- How many names/titles do you use when speaking of Jesus?
- How many names/titles do you use for addressing Jesus in prayer?
- Which name do you use most frequently?
- Have you ever thought about this?
- Does it make any difference?
These are just a few of the questions that can be asked based upon a single line, verse 25, in today’s lesson from the First Letter of Peter. To highlight once again the dilemma faced by contemporary translators I offer several translations of the Greek word episkopos used long ago. Try out each translation as a prayer word; each word evokes a different emotion for me. How about you?
King James Version KJV
For ye were as sheep going astray ; but are now returned unto the Shepherd and Bishop of your souls.
New Revised Standard Version NRSV
For you were going astray like sheep, but now you have returned to the shepherd and guardian of your souls.
New International Version NIV
For you were like sheep going astray, but now you have returned to the Shepherd and Overseer of your souls.
New American Bible Revised Edition NABRE
For you had gone astray like sheep, but you have now returned to the shepherd and guardian of your souls.
Contemporary English Version CEV
You had wandered away like sheep. Now you have returned to the one who is your shepherd and protector.
In an article titled “Selection of English Scripture Translations Reaches Biblical Proportions” we are presented with the astounding facts about the lucrative business of printing bibles in English. We’ve come a long way from scribes making copies by hand on papyrus; we’ve come a long way from the Authorized Version of 1611 (aka The King James Version of the Bible). Or have we?
That there are so many bibles to choose from is not entirely good news for those who would order their lives according to the bible wisdom:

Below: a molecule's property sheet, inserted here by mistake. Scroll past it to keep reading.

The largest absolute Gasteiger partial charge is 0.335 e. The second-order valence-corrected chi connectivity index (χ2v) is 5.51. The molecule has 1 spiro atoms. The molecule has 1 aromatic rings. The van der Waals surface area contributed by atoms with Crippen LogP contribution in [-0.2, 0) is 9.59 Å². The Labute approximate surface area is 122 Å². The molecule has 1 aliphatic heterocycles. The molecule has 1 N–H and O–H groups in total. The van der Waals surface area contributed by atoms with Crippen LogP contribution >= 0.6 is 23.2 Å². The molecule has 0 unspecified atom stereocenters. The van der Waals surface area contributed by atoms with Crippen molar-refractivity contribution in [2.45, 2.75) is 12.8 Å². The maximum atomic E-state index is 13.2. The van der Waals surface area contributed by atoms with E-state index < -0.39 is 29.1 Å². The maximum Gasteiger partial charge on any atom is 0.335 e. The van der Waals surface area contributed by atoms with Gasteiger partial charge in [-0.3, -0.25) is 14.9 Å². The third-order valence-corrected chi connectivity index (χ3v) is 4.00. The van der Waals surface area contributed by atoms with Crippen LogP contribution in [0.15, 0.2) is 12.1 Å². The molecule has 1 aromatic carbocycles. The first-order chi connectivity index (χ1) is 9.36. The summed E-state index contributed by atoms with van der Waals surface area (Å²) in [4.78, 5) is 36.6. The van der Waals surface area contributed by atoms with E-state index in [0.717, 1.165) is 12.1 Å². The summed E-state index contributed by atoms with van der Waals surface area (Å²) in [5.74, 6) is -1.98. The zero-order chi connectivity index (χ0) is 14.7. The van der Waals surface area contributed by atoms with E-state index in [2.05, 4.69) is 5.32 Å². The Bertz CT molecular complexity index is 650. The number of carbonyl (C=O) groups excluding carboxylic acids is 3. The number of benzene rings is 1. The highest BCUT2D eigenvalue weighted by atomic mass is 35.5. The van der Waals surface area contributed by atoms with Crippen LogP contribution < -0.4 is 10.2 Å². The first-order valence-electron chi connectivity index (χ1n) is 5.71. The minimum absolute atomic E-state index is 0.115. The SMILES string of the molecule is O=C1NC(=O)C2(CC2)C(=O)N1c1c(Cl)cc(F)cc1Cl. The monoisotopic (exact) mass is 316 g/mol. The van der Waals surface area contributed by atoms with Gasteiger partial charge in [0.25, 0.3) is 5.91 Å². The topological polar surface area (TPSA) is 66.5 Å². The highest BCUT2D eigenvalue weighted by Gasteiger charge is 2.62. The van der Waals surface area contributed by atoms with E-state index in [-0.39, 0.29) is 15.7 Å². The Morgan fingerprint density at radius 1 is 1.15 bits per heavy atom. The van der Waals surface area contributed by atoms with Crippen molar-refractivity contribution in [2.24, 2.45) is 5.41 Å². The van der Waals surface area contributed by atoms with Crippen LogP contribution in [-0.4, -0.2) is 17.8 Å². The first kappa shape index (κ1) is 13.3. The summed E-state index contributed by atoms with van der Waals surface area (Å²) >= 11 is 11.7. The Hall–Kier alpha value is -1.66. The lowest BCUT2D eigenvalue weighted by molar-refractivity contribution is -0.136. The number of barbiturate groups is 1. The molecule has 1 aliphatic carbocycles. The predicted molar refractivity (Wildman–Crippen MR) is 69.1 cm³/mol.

“When there is wide divergence among Bible translations, readers have no way of knowing what the original text really says.” [according to Leland Ryken, an English professor at Wheaton College.]
The article about the bible reminds me of a recent article I saw in Wired online: Clive Thompson on How More Info Leads to Less Knowledge. The premise, researched by Stanford Professor Robert Proctor and reported by Clive Thomas is that with increasing (and often conflicting) information society as a whole has become more ignorant of what is true and what is not. Read this article.
While WorkingPreacher.org presents material addressed to preachers the rest of us can benefit from these reflections, too. After all, in an exhortation attributed to St. Francis, we are encouraged to “Preach the Gospel with your whole life, use words if necessary.” As you consider faith and doubt (or skepticism) in the story of Thomas expand your thinking and read the post Faithful Doubt on WorkingPreacher.org. Here is a sample from the article and the link:
So I wonder, Working Preacher, how many of our hearers imagine this to be true: that doubt is not the opposite of faith but an essential ingredient? That hardboiled realism is an asset to vibrant faith? That they can bring their questions and skepticism, as well as their insights and trust, to their Christian lives? That they are among those blessed by Jesus for believing without seeing? And what difference would it make if they knew this? If they saw themselves, that is, like Thomas, as model disciples prepared and blessed for faithful mission in the world? Read the post: WorkingPreacher.org.
Hear what the Spirit is saying is a Sunday Morning Forum at St. Margaret’s Episcopal Church in Palm Desert, CA. All are welcome to attend. The forum begins at 9:00 am in the Meyers Classroom on the lower level of the church. The only prerequisite for participation is a heart open to hear what the Spirit is saying to the Church.